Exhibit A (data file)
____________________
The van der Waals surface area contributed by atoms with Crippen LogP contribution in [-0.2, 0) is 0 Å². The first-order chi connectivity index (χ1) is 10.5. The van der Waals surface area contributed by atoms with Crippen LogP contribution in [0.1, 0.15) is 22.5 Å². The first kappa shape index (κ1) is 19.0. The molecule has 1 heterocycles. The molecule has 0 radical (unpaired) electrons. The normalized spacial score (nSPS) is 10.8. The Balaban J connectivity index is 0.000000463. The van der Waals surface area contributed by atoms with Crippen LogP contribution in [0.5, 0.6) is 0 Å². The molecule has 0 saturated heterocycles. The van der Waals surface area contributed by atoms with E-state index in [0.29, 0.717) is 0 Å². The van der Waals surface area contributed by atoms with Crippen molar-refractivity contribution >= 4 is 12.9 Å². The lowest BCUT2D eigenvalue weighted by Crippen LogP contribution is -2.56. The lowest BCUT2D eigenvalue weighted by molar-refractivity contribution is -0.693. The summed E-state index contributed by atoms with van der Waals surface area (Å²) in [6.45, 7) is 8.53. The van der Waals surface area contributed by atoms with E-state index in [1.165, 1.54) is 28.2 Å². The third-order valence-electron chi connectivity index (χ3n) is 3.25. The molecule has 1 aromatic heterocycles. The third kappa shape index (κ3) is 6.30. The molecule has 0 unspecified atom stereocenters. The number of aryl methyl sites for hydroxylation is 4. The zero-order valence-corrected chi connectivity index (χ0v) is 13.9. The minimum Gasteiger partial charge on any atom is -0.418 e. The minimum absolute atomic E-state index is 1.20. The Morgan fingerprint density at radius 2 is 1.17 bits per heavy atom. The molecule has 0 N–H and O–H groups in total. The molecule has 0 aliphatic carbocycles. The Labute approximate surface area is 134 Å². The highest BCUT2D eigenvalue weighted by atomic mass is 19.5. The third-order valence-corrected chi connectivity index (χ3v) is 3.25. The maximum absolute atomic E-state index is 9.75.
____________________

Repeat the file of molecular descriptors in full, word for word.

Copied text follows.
The van der Waals surface area contributed by atoms with Crippen LogP contribution in [-0.2, 0) is 0 Å². The first-order chi connectivity index (χ1) is 10.5. The van der Waals surface area contributed by atoms with Crippen LogP contribution in [0.1, 0.15) is 22.5 Å². The first kappa shape index (κ1) is 19.0. The molecule has 1 heterocycles. The molecule has 0 radical (unpaired) electrons. The normalized spacial score (nSPS) is 10.8. The Balaban J connectivity index is 0.000000463. The van der Waals surface area contributed by atoms with Crippen LogP contribution in [0.5, 0.6) is 0 Å². The molecule has 0 saturated heterocycles. The van der Waals surface area contributed by atoms with E-state index in [0.29, 0.717) is 0 Å². The van der Waals surface area contributed by atoms with Crippen molar-refractivity contribution >= 4 is 12.9 Å². The lowest BCUT2D eigenvalue weighted by Crippen LogP contribution is -2.56. The lowest BCUT2D eigenvalue weighted by molar-refractivity contribution is -0.693. The summed E-state index contributed by atoms with van der Waals surface area (Å²) in [6.45, 7) is 8.53. The van der Waals surface area contributed by atoms with E-state index in [1.165, 1.54) is 28.2 Å². The third-order valence-electron chi connectivity index (χ3n) is 3.25. The molecule has 1 aromatic heterocycles. The third kappa shape index (κ3) is 6.30. The molecule has 0 unspecified atom stereocenters. The number of aryl methyl sites for hydroxylation is 4. The zero-order valence-corrected chi connectivity index (χ0v) is 13.9. The minimum Gasteiger partial charge on any atom is -0.418 e. The minimum absolute atomic E-state index is 1.20. The Morgan fingerprint density at radius 2 is 1.17 bits per heavy atom. The molecule has 0 N–H and O–H groups in total. The molecule has 0 aliphatic carbocycles. The Labute approximate surface area is 134 Å². The highest BCUT2D eigenvalue weighted by atomic mass is 19.5. The third-order valence-corrected chi connectivity index (χ3v) is 3.25. The maximum absolute atomic E-state index is 9.75.